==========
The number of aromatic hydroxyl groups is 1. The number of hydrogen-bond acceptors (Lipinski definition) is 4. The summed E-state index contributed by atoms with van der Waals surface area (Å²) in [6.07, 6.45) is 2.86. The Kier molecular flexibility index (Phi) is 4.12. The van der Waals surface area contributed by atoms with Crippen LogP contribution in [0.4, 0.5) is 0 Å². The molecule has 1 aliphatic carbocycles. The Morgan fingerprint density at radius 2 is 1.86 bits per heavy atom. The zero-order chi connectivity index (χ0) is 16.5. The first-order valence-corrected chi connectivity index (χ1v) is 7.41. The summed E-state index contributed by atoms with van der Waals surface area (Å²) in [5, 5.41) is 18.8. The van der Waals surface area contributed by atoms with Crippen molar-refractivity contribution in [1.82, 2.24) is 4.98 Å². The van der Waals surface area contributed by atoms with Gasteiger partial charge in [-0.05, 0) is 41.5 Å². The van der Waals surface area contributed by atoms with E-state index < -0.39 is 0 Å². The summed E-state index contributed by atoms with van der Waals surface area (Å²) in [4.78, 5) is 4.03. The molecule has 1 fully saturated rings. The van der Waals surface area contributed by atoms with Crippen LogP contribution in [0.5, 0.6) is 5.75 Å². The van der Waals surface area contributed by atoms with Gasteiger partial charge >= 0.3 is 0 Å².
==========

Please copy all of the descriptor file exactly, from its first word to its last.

The number of aromatic hydroxyl groups is 1. The number of hydrogen-bond acceptors (Lipinski definition) is 4. The summed E-state index contributed by atoms with van der Waals surface area (Å²) in [6.07, 6.45) is 2.86. The Kier molecular flexibility index (Phi) is 4.12. The van der Waals surface area contributed by atoms with Crippen LogP contribution in [0.4, 0.5) is 0 Å². The molecule has 1 aliphatic carbocycles. The Morgan fingerprint density at radius 2 is 1.86 bits per heavy atom. The zero-order chi connectivity index (χ0) is 16.5. The first-order valence-corrected chi connectivity index (χ1v) is 7.41. The summed E-state index contributed by atoms with van der Waals surface area (Å²) in [5, 5.41) is 18.8. The van der Waals surface area contributed by atoms with Crippen molar-refractivity contribution in [1.82, 2.24) is 4.98 Å². The van der Waals surface area contributed by atoms with Gasteiger partial charge in [-0.05, 0) is 41.5 Å². The van der Waals surface area contributed by atoms with E-state index < -0.39 is 0 Å². The summed E-state index contributed by atoms with van der Waals surface area (Å²) in [4.78, 5) is 4.03. The molecule has 1 fully saturated rings. The van der Waals surface area contributed by atoms with Crippen LogP contribution in [0.5, 0.6) is 5.75 Å². The van der Waals surface area contributed by atoms with Gasteiger partial charge >= 0.3 is 0 Å².